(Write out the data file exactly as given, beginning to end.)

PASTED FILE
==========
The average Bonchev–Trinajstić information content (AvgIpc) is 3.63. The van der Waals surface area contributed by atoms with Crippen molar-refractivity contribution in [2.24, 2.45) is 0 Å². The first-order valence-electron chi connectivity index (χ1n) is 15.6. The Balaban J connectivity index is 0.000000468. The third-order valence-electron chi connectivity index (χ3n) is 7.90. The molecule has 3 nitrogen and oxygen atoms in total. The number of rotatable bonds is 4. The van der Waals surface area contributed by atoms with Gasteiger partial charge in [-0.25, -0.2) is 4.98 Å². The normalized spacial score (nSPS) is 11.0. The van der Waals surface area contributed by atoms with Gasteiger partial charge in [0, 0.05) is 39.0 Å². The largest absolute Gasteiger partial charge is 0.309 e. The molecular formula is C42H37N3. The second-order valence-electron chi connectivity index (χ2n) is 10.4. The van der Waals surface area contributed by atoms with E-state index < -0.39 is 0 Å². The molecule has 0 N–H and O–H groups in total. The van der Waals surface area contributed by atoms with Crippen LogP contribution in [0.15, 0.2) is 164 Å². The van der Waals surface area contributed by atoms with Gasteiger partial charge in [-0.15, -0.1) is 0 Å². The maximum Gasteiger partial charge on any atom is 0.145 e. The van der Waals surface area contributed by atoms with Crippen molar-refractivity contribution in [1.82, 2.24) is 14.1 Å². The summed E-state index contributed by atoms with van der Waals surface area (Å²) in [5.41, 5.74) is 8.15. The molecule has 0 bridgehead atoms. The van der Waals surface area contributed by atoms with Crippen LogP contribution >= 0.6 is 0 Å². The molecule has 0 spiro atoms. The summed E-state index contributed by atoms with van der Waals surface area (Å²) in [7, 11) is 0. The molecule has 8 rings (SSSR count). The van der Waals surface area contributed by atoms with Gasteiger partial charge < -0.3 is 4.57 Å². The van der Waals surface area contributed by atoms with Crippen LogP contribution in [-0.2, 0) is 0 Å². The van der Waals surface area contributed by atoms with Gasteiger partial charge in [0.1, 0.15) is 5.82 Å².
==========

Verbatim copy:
The average Bonchev–Trinajstić information content (AvgIpc) is 3.63. The van der Waals surface area contributed by atoms with Crippen molar-refractivity contribution in [2.24, 2.45) is 0 Å². The first-order valence-electron chi connectivity index (χ1n) is 15.6. The Balaban J connectivity index is 0.000000468. The third-order valence-electron chi connectivity index (χ3n) is 7.90. The molecule has 3 nitrogen and oxygen atoms in total. The number of rotatable bonds is 4. The van der Waals surface area contributed by atoms with Gasteiger partial charge in [-0.25, -0.2) is 4.98 Å². The normalized spacial score (nSPS) is 11.0. The van der Waals surface area contributed by atoms with Gasteiger partial charge in [0, 0.05) is 39.0 Å². The largest absolute Gasteiger partial charge is 0.309 e. The molecular formula is C42H37N3. The second-order valence-electron chi connectivity index (χ2n) is 10.4. The van der Waals surface area contributed by atoms with E-state index < -0.39 is 0 Å². The molecule has 0 N–H and O–H groups in total. The van der Waals surface area contributed by atoms with Crippen LogP contribution in [0.15, 0.2) is 164 Å². The van der Waals surface area contributed by atoms with Gasteiger partial charge in [-0.15, -0.1) is 0 Å². The maximum Gasteiger partial charge on any atom is 0.145 e. The van der Waals surface area contributed by atoms with Crippen molar-refractivity contribution in [1.82, 2.24) is 14.1 Å². The summed E-state index contributed by atoms with van der Waals surface area (Å²) in [5.41, 5.74) is 8.15. The molecule has 0 bridgehead atoms. The van der Waals surface area contributed by atoms with Crippen LogP contribution >= 0.6 is 0 Å². The molecule has 0 spiro atoms. The summed E-state index contributed by atoms with van der Waals surface area (Å²) in [7, 11) is 0. The molecule has 8 rings (SSSR count). The van der Waals surface area contributed by atoms with Gasteiger partial charge < -0.3 is 4.57 Å². The van der Waals surface area contributed by atoms with Crippen LogP contribution in [-0.2, 0) is 0 Å². The van der Waals surface area contributed by atoms with Gasteiger partial charge in [0.1, 0.15) is 5.82 Å².